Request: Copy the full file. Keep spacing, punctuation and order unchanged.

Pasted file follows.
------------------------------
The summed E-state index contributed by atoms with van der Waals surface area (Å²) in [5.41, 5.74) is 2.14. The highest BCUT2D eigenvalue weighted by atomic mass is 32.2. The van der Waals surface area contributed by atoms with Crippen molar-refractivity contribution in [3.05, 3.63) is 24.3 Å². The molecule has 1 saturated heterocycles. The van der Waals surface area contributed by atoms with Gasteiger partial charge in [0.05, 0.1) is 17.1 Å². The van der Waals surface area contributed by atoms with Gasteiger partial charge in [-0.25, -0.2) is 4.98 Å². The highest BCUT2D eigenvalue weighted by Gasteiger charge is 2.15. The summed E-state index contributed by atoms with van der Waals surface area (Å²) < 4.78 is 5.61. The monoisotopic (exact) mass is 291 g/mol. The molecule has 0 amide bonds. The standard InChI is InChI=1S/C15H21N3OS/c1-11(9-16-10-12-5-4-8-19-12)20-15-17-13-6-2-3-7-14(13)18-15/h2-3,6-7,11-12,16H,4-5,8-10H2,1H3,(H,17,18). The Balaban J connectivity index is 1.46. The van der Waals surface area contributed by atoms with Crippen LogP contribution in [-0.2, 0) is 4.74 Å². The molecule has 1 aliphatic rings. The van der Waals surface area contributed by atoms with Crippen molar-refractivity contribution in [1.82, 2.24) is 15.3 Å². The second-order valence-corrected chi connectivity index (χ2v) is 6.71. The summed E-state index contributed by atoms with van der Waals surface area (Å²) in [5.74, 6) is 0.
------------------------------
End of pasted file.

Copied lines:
The summed E-state index contributed by atoms with van der Waals surface area (Å²) in [5.41, 5.74) is 2.14. The highest BCUT2D eigenvalue weighted by atomic mass is 32.2. The van der Waals surface area contributed by atoms with Crippen molar-refractivity contribution in [3.05, 3.63) is 24.3 Å². The molecule has 1 saturated heterocycles. The van der Waals surface area contributed by atoms with Gasteiger partial charge in [0.05, 0.1) is 17.1 Å². The van der Waals surface area contributed by atoms with Gasteiger partial charge in [-0.25, -0.2) is 4.98 Å². The highest BCUT2D eigenvalue weighted by Gasteiger charge is 2.15. The summed E-state index contributed by atoms with van der Waals surface area (Å²) < 4.78 is 5.61. The monoisotopic (exact) mass is 291 g/mol. The molecule has 0 amide bonds. The standard InChI is InChI=1S/C15H21N3OS/c1-11(9-16-10-12-5-4-8-19-12)20-15-17-13-6-2-3-7-14(13)18-15/h2-3,6-7,11-12,16H,4-5,8-10H2,1H3,(H,17,18). The Balaban J connectivity index is 1.46. The van der Waals surface area contributed by atoms with Crippen LogP contribution in [-0.2, 0) is 4.74 Å². The molecule has 1 aliphatic rings. The van der Waals surface area contributed by atoms with Crippen molar-refractivity contribution in [1.82, 2.24) is 15.3 Å². The second-order valence-corrected chi connectivity index (χ2v) is 6.71. The summed E-state index contributed by atoms with van der Waals surface area (Å²) in [5.74, 6) is 0.